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At the time this tutorial was originally written, I was using the Fujifilm Finepix S602 Zoom camera for my photography and was often asked by other owners how I set it up for taking live music photos. I've since progressed to using the Canon 300D, then 20D digital SLRs and the images on the site are a mixture from all cameras. The tutorial relates specifically to the Fuji and the images here were taken with it, but the principles behind the copy are still sound and can be applied to any camera. Time permitting, I'll write a similar version, more specific to SLRs.
I also have a less formal series of blog style tutorials - often based on forum posts for regularly occuring subjects - including one on getting the best from a compact camera for gig photography. Eventually, all my tutorials will be updated and imported into that format of site.
Digital camera CCDs aren't generally as forgiving as film stock in difficult scenarios and have a bad reputation for not being good at focusing in 'low light' situations. But the benefits of the digital medium, for me, heavily outweigh any such potential disadvantages and most perceived problems can be overcome with technique.
The biggest hurdle to overcome in live music, concert or show photography is the low light level. It is generally the practice to keep house lights very low or none existent and so you at least will be working in almost darkness (so keep a small torch in your camera bag, you'll regret it the moment you drop a battery, if you don't). The stage and performers will be lit with brightly coloured lighting, often very localised and almost always variable and often changing.
In these situations, there are two approaches you could make to live music photography, you can apply additional lighting of your own with the use of flash, or take your chances in trying to capture the natural performance as it is presented to you, this is my preferred method.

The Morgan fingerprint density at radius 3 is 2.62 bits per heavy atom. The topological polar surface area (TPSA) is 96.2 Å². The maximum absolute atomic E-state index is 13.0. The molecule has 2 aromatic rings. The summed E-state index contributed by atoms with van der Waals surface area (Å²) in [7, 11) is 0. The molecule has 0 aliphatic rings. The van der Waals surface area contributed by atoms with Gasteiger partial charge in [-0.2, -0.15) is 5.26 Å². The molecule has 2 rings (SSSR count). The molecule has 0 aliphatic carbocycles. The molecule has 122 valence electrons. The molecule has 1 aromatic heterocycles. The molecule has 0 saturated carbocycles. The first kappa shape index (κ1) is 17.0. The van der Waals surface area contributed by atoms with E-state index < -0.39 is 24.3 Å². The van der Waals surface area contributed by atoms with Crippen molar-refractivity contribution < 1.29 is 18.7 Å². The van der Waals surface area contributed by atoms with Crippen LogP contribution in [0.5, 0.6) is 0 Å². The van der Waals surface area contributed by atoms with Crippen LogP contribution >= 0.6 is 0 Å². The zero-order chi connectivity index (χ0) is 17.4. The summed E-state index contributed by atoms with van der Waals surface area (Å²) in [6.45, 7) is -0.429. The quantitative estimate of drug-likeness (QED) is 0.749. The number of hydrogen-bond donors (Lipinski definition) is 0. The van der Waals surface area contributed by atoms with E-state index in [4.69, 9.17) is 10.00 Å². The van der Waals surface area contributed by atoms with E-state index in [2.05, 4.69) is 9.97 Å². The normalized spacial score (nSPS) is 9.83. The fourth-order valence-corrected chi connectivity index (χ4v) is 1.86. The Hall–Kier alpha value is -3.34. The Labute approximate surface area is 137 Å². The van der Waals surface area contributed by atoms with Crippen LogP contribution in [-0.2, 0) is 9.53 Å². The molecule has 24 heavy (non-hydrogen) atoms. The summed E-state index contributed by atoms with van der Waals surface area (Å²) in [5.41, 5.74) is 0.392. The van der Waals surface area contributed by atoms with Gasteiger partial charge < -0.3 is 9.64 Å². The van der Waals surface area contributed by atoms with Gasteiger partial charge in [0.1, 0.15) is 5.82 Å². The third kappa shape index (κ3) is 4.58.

There are several problems to overcome with using flash, your most likely hurdle being that of reach, unless you are lucky enough to be located close to the action. Unless you're there in an official capacity, the use of flash can be distracting to the performers and discourteous to them and audience alike. I personally don't like the look of flash photographs in a live music environment, unless it can be carefully controlled, so choose not to use it, so more detail on its use is beyond the scope of this article.
My personal approach has always been to try and capture the performance as it was enjoyed by the audience, the gritty, sweaty realism of loud music and the expending of a great deal of energy, often in less than salubrious surroundings, amidst smoke and beer fumes.
The low lighting environment of a live gig presents several problems to be overcome, the most troublesome being exposure and focus. I almost exclusively use the camera under full manual control and all of the tips below are based on this mode.
Unless the performance is very brightly and expensively lit, not often the case in small, local venues, you will find yourself working at the limits of the camera's capabilities and features. My personal approach, derived purely through practical experience, is to set the ISO of the 602 to 400 to give the maximum exposure at the highest resolution.
The 602 also has the option to shoot at either ISO 800 or 1600 but you are restricted to a maximum resolution of 1MP (1 megapixel, an image 1280 x 960 pixels) at the higher ISOs which may be sufficient for web use, but if you hope to print the results, your output size will be significantly restricted. The higher the ISO number, the greater amount of noise that is introduced into the images.
I find the compromise of the higher resolutions available (I always shoot in 6MF) and less noise of the 400 ISO setting as opposed to more stops, but also more noise and less resolution of 800 or 1600 ISO to be a worthwhile choice that has yielded good results, giving the option to crop usable sections from wider shots if you find yourself some distance from the action. Practice in recent times has shown that setting the in-camera sharpening to 'soft' seemingly reduces the effect of noise introduced to images at high ISOs, I have been pleased with the results and am conscious of much less post-photography manipulation being required.